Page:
One of the most concerning proposals of USCIS’ “improvements” affecting high-skilled immigrant workers is the removal of the 90 day time frame for USCIS to adjudicate an Employment Authorization Document (EAD). Instead, USCIS proposes to allow for automatic extension of EAD’s in some limited cases as outlined below.
The proposal provides for the automatic extension of employment authorization for 180 days for certain categories so long as the I-765 application is for the same employment authorization category; the application is filed before the expiration of the EAD; the applicant remains eligible for employment authorization after the expiration of the current EAD; and the employment authorization is not dependent on any other approval/process.
This extension will only be available to 15 categories of employment authorization, including adjustment of status applicants. However, this extension will not be available to the employment authorized dependent spouse categories, such as H-4, L-2 and E-2/-1.
The comment period for this proposal ended February 29, 2016. USCIS is expected to have received a significant amount of comments which it needs to evaluate. We will continue to follow this proposal and provide updates.
O-1 Extraordinary Ability Memo Provides New Clarity for Professional Athletes and other Qualified Fields
USCIS issued a memo to clarify and expand when an employer may submit comparable evidence for the O-1A Extraordinary Ability work visa. This visa classification is used to provide work authorization to highly qualified individuals in the sciences, arts, education, business or athletics, among other fields.
Before this memo, an employer had to prove that none of the other O-1 qualifying criteria was applicable before the employer could submit “alternative or comparable evidence.” Under this memo, the employer “must only show that a particular criterion does not readily apply to the beneficiary’s occupation” before the employer can offer comparable evidence. The employer will not be required to show that all or a majority of the criteria does not apply before comparable evidence may be considered. However, the employer will need to explain why a criterion does not apply and why alternative evidence is comparable. This clarification will allow professional athletes to have greater flexibility in satisfying the O-1 visa criteria.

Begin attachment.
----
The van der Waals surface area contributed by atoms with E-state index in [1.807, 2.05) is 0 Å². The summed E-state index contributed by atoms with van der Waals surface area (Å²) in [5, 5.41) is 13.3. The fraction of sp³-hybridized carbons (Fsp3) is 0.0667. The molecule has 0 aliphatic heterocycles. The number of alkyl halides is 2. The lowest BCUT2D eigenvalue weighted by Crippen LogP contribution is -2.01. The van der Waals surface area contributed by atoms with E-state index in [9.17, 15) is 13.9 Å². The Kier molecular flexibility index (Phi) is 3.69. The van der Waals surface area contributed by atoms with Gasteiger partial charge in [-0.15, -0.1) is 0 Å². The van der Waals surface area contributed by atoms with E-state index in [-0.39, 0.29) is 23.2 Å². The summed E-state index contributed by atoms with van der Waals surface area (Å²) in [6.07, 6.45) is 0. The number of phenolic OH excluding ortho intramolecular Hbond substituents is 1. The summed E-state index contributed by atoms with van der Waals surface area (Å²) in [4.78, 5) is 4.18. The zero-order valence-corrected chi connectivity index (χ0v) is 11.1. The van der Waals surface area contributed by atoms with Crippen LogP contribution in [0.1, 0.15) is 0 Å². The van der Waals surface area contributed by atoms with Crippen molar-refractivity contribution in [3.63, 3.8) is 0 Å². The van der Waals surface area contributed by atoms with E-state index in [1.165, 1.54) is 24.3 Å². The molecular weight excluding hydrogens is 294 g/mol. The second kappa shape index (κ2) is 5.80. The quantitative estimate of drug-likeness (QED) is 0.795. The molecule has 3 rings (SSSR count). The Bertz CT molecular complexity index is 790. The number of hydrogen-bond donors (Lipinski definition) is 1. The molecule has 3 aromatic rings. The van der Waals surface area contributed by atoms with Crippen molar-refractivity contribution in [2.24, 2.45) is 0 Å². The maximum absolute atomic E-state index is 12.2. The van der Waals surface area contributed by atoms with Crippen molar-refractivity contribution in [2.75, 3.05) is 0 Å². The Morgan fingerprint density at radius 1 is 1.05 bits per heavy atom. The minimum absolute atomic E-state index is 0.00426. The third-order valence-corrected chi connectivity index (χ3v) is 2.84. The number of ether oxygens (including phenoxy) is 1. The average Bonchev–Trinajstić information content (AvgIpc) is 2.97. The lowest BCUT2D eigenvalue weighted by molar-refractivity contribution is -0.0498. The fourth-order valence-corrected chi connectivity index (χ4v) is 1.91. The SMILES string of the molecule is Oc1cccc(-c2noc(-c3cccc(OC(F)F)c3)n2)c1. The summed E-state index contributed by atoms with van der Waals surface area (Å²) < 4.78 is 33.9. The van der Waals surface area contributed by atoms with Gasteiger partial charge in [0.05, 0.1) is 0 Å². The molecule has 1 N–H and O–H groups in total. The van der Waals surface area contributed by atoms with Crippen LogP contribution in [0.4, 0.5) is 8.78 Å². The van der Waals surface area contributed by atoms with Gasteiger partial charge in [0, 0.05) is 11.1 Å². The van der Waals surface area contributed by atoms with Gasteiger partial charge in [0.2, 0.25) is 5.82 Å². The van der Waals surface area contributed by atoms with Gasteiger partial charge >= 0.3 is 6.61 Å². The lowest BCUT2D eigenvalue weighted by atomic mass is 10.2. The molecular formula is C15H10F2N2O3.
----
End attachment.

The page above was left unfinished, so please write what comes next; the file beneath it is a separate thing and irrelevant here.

For more information on the visa options for Pro Athletes and other highly skilled professionals, check out our blog.
Visa Waiver Program (VWP) Further Restrictions
The VWP is used by nationals from 38 qualifying countries to travel to the U.S. visa free using the Electronic System for Travel Authorization (ESTA). In 2014, about 20 million people visited the U.S. using the VWP.
However, in mid-February, the Department of Homeland Security announced that it is continuing to make changes restricting the use of the VWP.
The new changes restrict the travel of dual nationals who are citizens of both a VWP country and nationals of Iran, Iraq, Sudan, Syria, Libya, Somalia and Yemen. These individuals will no longer be able to travel to the U.S. using ESTA and will have to apply for a visa at a consular post abroad before traveling to the U.S.
This new rule will also apply to individuals of a VWP country who have traveled to or been present in these seven countries on or after March 1, 2011.
If you’d like to receive this publication in your email, please email [email protected] with the subject line “Subscribe to Immigration Bulletin.”Share